Apple is positioning itself to launch a combined hardware and software subcription, according to Loup Ventures analysts.
The report makes a compelling argument, based on a range of industry trends, aggregated data, and existing infrastructure, that Apple is in a prime position to launch an all-in-one hardware and software subscription.
Similar to the iPhone upgrade program, we believe, over time, Apple’s delightful hardware trade-in experience for Mac, iPad, and Watch will evolve into hardware subscription offerings for these devices. Eventually, we envision the company merging its services offerings, alongside hardware subscriptions, to create a 360° bundle. Think of this as paying a monthly fee to Apple for most of your tech needs.
The conclusion is partly based upon industry macro trends, including “an ongoing digital transformation” and “changing consumer buying preferences.” This is supported by the fact that Apple is said to be the only company that could create such a subscription, given its service and maintenance logistics, as well as its unique hardware and software integration.
Offering a combined hardware and software subscription would allow Apple to markedly increase revenue and earnings visibility, and in turn, expand its earnings multiple. Loup Ventures also demonstrates the likelihood of significant consumer demand for such a subscription, as well as corporate viability.
The iPhone trade-in program, AppleCare, Apple One, and the iPhone Upgrade Program are said to be key building blocks in the journey toward launching a combined hardware and software subscription. The entire internal infrastructure for such a scheme appears to already be in place through these services.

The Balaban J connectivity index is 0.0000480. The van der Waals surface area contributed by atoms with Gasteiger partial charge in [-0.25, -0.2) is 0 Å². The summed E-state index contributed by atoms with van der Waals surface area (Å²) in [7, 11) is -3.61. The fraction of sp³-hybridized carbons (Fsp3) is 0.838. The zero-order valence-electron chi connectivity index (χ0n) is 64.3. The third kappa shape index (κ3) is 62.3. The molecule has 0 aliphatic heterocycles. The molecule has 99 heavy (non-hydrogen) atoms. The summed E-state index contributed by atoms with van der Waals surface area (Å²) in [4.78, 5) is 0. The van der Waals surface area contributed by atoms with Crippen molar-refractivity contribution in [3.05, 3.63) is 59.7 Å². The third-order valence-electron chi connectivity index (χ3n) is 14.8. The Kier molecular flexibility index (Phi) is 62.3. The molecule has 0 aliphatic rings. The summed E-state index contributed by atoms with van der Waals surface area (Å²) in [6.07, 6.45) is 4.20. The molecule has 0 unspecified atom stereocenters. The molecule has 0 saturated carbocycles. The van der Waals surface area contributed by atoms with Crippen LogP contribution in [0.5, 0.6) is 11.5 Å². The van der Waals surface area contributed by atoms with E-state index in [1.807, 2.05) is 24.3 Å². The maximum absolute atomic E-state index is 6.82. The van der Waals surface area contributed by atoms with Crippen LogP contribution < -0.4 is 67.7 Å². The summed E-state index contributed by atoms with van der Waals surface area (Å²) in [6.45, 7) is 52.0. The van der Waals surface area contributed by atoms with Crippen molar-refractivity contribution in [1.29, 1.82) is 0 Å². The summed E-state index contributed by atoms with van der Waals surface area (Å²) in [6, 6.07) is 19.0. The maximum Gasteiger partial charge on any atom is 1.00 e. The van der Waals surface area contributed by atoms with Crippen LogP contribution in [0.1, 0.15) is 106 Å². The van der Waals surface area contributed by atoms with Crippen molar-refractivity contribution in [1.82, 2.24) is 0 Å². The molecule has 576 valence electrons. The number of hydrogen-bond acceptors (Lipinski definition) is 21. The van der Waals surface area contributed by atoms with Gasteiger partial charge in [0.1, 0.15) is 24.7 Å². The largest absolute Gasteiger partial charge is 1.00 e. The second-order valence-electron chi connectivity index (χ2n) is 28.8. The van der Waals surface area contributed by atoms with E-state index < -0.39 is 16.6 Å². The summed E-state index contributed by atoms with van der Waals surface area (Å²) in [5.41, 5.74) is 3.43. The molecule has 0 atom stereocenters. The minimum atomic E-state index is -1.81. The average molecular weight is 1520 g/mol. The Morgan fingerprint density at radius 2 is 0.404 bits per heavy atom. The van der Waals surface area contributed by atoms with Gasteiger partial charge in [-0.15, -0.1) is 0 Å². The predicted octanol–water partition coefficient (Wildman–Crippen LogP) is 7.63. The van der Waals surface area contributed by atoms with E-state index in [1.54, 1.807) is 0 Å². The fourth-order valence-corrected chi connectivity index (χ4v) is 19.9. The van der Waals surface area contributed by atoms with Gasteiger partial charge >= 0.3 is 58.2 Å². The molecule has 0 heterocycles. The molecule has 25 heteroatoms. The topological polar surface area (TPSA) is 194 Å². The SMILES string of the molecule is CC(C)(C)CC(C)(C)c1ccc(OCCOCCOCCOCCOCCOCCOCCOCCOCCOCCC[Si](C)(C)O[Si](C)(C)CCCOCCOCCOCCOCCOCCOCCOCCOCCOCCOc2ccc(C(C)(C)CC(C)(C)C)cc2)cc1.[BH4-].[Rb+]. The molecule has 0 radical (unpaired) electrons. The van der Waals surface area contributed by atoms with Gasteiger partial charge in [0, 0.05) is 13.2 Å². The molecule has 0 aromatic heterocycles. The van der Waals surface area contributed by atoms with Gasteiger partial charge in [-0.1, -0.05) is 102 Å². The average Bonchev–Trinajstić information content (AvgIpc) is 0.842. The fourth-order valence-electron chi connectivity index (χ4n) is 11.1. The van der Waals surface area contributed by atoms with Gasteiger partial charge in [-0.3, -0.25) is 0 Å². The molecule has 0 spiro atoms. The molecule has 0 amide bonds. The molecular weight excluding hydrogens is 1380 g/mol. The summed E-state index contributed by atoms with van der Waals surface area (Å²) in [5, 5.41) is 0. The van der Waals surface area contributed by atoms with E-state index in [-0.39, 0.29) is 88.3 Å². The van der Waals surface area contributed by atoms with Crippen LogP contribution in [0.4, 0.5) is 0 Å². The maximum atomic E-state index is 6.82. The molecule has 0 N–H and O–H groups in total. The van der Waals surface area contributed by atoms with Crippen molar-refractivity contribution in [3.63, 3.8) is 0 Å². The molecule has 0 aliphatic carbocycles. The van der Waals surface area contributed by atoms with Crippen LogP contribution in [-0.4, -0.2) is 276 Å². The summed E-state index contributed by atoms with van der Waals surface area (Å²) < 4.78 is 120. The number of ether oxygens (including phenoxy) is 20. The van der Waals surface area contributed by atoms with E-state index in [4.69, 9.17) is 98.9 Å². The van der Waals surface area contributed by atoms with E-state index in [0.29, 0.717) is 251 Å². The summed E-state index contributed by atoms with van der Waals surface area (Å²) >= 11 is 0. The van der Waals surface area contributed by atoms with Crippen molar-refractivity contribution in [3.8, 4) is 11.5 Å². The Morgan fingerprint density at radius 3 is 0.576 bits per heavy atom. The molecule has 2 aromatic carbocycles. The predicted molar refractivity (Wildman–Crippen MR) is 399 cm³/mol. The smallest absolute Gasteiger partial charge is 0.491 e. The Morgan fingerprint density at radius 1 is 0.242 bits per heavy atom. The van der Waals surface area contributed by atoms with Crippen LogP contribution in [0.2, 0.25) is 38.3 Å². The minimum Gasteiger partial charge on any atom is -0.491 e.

For hardware subscriptions and ultimately a 360° bundle to gain wide adoption, the product family must work seamlessly together, the infrastructure to service and maintain those products must exist, and the products must hold their value over time. Apple is the only company that can bring all three of those together.
The report also notes that rivals such as Google and Samsung will struggle to compete with a potential all-in-one Apple subscription. Google, for example, suffers from fast declines in device value, making the trade-in market much less commercially feasible. Samsung, on the other hand, has poor hardware and software integration, so while it could offer hardware subscriptions, it would be unable to create an attractive package including integrated software services.